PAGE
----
I hope the fresh air will do them good. We are now only a dozen in the dining room, including the captain, with whom Major Noltitz is quietly conversing. Ephrinell and Miss Bluett seem to be thoroughly accustomed to these inevitable incidents of navigation. The German baron drinks and eats as if he had taken up his quarters in some bier-halle at Munich, or Frankfort, holding his knife in his right hand, his fork in his left, and making up little heaps of meat, which he salts and peppers and covers with sauce, and then inserts under his hairy lip on the point of his knife. Fie! What behavior! And yet he gets on splendidly, and neither rolling nor pitching makes him lose a mouthful of food or drink.

A little way off are the two Celestials, whom I watch with curiosity.

One is a young man of distinguished bearing, about twenty-five years old, of pleasant physiognomy, in spite of his yellow skin and his narrow eyes. A few years spent in Europe have evidently Europeanized his manners and even his dress. His mustache is silky, his eye is intelligent his hair is much more French than Chinese. He seems to me a nice fellow, of a cheerful temperament, who would not ascend the "Tower of Regret," as the Chinese have it, oftener than he could help.

His companion, on the contrary, whom he always appears to be making fun of, is of the type of the true porcelain doll, with the moving head; he is from fifty to fifty-five years old, like a monkey in the face, the top of his head half shaven, the pigtail down his back, the traditional costume, frock, vest, belt, baggy trousers, many-colored slippers; a China vase of the Green family. He, however, could hold out no longer, and after a tremendous pitch, accompanied by a long rattle of the crockery, he got up and hurried on deck. And as he did so, the younger Chinaman shouted after him, "Cornaro! Cornaro!" at the same time holding out a little volume he had left on the table.

What was the meaning of this Italian word in an Oriental mouth? Did the Chinaman speak the language of Boccaccio? The _Twentieth Century_ ought to know, and it would know.

Madame Caterna arose, very pale, and Monsieur Caterna, a model husband, followed her on deck.

The dinner over, leaving Ephrinell and Miss Bluett to talk of brokerages and prices current, I went for a stroll on the poop of the _Astara_. Night had nearly closed in. The hurrying clouds, driven from the eastward, draped in deep folds the higher zones of the sky, with here and there a few stars peeping through. The wind was rising. The white light of the steamer clicked as it swung on the foremast. The red and green lights rolled with the ship, and projected their long colored rays onto the troubled waters.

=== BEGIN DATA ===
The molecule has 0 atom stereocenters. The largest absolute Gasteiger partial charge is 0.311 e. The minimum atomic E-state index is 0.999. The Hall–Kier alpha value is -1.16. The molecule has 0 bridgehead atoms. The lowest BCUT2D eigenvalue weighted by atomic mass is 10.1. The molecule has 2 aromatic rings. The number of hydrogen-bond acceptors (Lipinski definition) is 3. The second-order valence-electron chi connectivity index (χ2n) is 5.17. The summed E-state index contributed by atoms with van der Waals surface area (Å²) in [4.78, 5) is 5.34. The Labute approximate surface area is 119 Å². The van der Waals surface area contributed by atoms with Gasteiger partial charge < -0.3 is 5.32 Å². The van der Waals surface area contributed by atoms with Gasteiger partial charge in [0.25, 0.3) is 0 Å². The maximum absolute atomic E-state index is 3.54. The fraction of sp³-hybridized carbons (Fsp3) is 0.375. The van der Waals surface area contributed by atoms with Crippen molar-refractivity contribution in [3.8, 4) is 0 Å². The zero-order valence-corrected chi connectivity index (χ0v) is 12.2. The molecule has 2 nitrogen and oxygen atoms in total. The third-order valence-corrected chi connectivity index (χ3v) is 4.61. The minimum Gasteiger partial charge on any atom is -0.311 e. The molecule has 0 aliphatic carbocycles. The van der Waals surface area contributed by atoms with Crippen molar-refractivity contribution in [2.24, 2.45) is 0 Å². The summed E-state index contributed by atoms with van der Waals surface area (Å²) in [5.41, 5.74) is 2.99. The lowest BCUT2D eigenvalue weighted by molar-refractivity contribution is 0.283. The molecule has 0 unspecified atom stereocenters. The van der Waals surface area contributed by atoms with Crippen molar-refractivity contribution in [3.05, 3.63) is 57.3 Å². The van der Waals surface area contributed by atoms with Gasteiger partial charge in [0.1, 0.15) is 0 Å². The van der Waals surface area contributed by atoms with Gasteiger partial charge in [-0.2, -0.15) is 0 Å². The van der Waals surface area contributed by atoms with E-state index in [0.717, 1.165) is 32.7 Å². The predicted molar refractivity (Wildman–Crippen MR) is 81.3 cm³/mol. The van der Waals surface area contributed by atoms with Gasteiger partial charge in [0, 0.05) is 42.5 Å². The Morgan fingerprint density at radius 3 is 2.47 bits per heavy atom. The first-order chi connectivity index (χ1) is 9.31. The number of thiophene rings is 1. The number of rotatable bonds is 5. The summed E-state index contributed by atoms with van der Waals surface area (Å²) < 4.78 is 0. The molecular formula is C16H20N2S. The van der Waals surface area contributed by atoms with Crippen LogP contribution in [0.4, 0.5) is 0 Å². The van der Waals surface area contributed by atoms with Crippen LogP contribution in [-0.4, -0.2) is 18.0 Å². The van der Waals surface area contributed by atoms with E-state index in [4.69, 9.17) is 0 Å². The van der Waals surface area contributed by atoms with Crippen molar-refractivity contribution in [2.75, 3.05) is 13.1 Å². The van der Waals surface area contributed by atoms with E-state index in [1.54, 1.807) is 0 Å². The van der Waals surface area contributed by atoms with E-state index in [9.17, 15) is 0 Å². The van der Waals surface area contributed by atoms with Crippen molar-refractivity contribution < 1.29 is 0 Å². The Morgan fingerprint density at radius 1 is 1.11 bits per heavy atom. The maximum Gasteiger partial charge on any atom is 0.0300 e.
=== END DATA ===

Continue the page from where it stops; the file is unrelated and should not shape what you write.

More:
I met Ephrinell, Miss Horatia Bluett having retired to her cabin; he was going down into the saloon to find a comfortable corner on one of the couches. I wished him good night, and he left me after gratifying me with a similar wish.

As for me, I will wrap myself in my rug and lie down in a corner of the deck, and sleep like a sailor during his watch below.

It is only eight o'clock. I light my cigar, and with my legs wide apart, to assure my stability as the ship rolled, I begin to walk up and down the deck. The deck is already abandoned by the first-class passengers, and I am almost alone. On the bridge is the mate, pacing backward and forward, and watching the course he has given to the man at the wheel, who is close to him. The paddles are impetuously beating into the sea, and now and then breaking into thunder, as one or the other of the wheels runs wild, as the rolling lifts it clear of the water. A thick smoke rises from the funnel, which occasionally belches forth a shower of sparks.

At nine o'clock the night is very dark. I try to make out some steamer's lights in the distance, but in vain, for the Caspian has not many ships on it. I can hear only the cry of the sea birds, gulls and scoters, who are abandoning themselves to the caprices of the wind.

During my promenade, one thought besets me: is the voyage to end without my getting anything out of it as copy for my journal? My instructions made me responsible for producing something, and surely not without reason.

Jules Verne
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